The Seven Springs Shvesterheim, also of Hamaspik of Orange County, was not to be outdone on the Chol Hamoed action front—traveling all the way to Jersey City, New Jersey to visit the famous Liberty Science Center one day and joining Hamaspik at the carnival the other.

At the Dinev Inzerheim, the residents had a good time visiting a local lake, as well as an area memorial park, both of which feature healthy and stimulating outdoor natural grounds.

The Acres Briderheim, the only Hamaspik of Orange County men’s group home, took a trip each Chol Hamoed day, reports manager Mrs. Laufer—a petting zoo, the Hamaspik carnival and personal outings with staff members including go-carting.

The first Chol Hamoed day at the Concord Briderheim IRA, was enjoyed with a trip to the eclectic Space Farms in New Jersey, where the gentlemen were able to observe deer, bears and even lions getting fed.  They also went to the Catskill Game Farm in upstate New York. 

In like manner, the Fosse Shvesterheim kept its residents entertained and amused over the holiday’s middle days.  The “girls” there took in the Hamaspik grand outing on one day, enjoyed an interactive local slide-show event a second day, went shopping at local Judaica store Tuvia’s a third day and even thrilled to a live concert with ageless children’s entertainer Uncle Moishy.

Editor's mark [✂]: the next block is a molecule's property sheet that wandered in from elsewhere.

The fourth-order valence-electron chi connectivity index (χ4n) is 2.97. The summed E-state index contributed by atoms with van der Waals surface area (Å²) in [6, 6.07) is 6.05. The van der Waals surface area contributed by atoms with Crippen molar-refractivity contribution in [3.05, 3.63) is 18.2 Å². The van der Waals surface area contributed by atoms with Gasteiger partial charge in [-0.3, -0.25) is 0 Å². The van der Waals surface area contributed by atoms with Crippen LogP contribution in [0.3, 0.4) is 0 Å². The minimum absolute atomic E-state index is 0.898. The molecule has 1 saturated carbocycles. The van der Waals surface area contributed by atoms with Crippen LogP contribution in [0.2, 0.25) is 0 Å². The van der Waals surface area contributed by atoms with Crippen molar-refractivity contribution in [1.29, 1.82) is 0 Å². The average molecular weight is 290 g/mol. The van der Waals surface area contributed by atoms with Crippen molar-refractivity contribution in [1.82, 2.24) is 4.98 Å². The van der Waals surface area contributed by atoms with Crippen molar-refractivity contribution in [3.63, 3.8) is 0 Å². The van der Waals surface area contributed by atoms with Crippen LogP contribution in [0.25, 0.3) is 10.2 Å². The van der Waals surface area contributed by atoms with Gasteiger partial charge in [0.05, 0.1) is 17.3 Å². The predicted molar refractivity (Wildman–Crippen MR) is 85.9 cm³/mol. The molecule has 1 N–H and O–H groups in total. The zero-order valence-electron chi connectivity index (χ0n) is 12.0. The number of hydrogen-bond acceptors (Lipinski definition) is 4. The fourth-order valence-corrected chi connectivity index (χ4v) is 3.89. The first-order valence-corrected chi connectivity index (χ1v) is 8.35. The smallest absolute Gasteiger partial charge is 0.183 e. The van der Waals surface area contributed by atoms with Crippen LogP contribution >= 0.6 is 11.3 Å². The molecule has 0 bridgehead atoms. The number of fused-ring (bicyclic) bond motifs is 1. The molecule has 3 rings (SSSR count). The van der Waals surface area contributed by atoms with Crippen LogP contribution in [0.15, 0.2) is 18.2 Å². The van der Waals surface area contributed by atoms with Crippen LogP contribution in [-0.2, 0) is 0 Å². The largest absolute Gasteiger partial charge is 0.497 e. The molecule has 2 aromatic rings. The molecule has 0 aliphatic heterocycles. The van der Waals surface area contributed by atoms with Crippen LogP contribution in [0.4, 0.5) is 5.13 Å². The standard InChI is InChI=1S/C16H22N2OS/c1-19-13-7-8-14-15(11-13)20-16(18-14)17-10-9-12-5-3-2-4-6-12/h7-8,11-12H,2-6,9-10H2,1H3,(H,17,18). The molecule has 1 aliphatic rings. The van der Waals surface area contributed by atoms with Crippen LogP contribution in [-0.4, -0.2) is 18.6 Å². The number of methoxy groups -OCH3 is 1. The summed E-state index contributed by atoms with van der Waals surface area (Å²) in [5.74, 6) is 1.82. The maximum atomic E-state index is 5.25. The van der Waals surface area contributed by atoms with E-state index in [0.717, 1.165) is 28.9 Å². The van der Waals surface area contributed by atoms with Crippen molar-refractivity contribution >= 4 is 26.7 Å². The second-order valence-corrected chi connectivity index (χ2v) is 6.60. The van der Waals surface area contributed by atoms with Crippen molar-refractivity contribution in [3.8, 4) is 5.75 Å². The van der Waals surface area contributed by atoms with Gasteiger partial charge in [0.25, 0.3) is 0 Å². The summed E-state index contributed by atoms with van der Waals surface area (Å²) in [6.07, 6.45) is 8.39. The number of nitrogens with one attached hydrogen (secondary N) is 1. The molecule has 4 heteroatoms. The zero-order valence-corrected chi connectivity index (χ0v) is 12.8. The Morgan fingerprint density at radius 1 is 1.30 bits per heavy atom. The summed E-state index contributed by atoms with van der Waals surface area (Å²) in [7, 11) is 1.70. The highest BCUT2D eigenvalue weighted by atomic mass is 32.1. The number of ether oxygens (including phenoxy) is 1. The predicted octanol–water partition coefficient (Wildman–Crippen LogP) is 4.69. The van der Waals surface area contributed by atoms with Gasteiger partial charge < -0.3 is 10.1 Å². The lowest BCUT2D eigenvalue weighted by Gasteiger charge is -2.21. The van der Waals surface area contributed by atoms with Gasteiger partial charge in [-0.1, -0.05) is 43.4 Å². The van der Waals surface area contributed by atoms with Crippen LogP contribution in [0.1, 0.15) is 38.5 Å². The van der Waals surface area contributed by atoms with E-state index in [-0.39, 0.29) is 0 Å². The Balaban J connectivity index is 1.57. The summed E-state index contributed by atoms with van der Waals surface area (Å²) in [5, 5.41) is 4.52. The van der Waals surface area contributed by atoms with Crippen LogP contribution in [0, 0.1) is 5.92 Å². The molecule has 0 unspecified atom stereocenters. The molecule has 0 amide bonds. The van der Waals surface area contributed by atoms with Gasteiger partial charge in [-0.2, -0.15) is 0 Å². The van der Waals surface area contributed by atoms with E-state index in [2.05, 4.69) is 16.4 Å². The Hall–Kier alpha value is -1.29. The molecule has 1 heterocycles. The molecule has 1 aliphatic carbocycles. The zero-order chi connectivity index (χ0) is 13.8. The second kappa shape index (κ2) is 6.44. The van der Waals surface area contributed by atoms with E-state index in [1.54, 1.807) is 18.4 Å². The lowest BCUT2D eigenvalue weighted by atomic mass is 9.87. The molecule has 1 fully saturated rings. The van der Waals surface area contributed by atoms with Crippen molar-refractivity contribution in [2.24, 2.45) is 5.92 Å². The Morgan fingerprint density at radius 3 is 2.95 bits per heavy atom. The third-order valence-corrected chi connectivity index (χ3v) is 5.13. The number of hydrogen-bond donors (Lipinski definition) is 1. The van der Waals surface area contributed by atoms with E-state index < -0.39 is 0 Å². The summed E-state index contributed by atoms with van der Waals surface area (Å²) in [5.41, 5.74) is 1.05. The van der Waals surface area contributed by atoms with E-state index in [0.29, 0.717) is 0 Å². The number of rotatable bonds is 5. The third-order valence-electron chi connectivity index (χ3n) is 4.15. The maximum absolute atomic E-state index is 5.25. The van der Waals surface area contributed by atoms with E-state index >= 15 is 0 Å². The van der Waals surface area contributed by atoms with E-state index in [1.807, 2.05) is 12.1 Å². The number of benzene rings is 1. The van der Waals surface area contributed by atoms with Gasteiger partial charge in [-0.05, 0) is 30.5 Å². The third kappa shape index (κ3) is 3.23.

“There were so many highlights!” says a Fosse staff member, asked for the holiday’s highlight at the home.  “We always gave them a choice—they decide what to do.  They pack for their trips. They’re involved.”

The spirit of the Seder

Asked whether the young men at Acres have a spiritual sense of any type that it’s Seder Night, whether they can express or communicate through their low function that they understand what “Pesach” and “Seder” is, Mrs. Laufer shares a moving anecdote.

Rabbi Lipa Laufer, who together with Mrs. Laufer has managed Acres for the past 15 years, keeps the personal custom of having each of his charges, to the best of their abilities, recite three specific words from the Haggadah, the liturgical text that guides the Seder.

According to the Haggadah itself, literally speaking those three words—“Pesach,” “matzah” and “maror”—constitutes the minimum observing of the Seder under halachah, or Jewish law. 

Rabbi Laufer thus makes his rounds of his Seder table each year, lovingly and patiently coaxing each young man to say “Pesach!”, “matzah!” and “maror!” as best they can.  With most being non-verbal, though, that best typically consists of various sounds or hand motions—indicating that they are responding to their loving caregiver.

One young man at Acres, however, does not speak at all, and is also disabled to the extent of not differentiating between night and day or between Shabbos/holidays and regular weekdays.  Over the past years, then, the gentleman has consistently not responded to Rabbi Laufer’s Seder-table rounds come Pesach to indicate any awareness of the holiday.

This year, however, when Rabbi Laufer called his name and was about to call out the three key words, the young man unexpectedly raised his hand and motioned with his fingers.  “After so many years,” Mrs. Laufer says, “he knew what we wanted.”

“The Seder itself is something you can’t write about,” says Mrs. Laufer.  “You see that the kids feel the kedishah [spirituality].”

“It’s a very high moment for them,” Mrs. Laufer concludes.  “Everyone in the house feels it.”

And at every group home making a Seder across Hamaspik, every resident and staff member feels it too.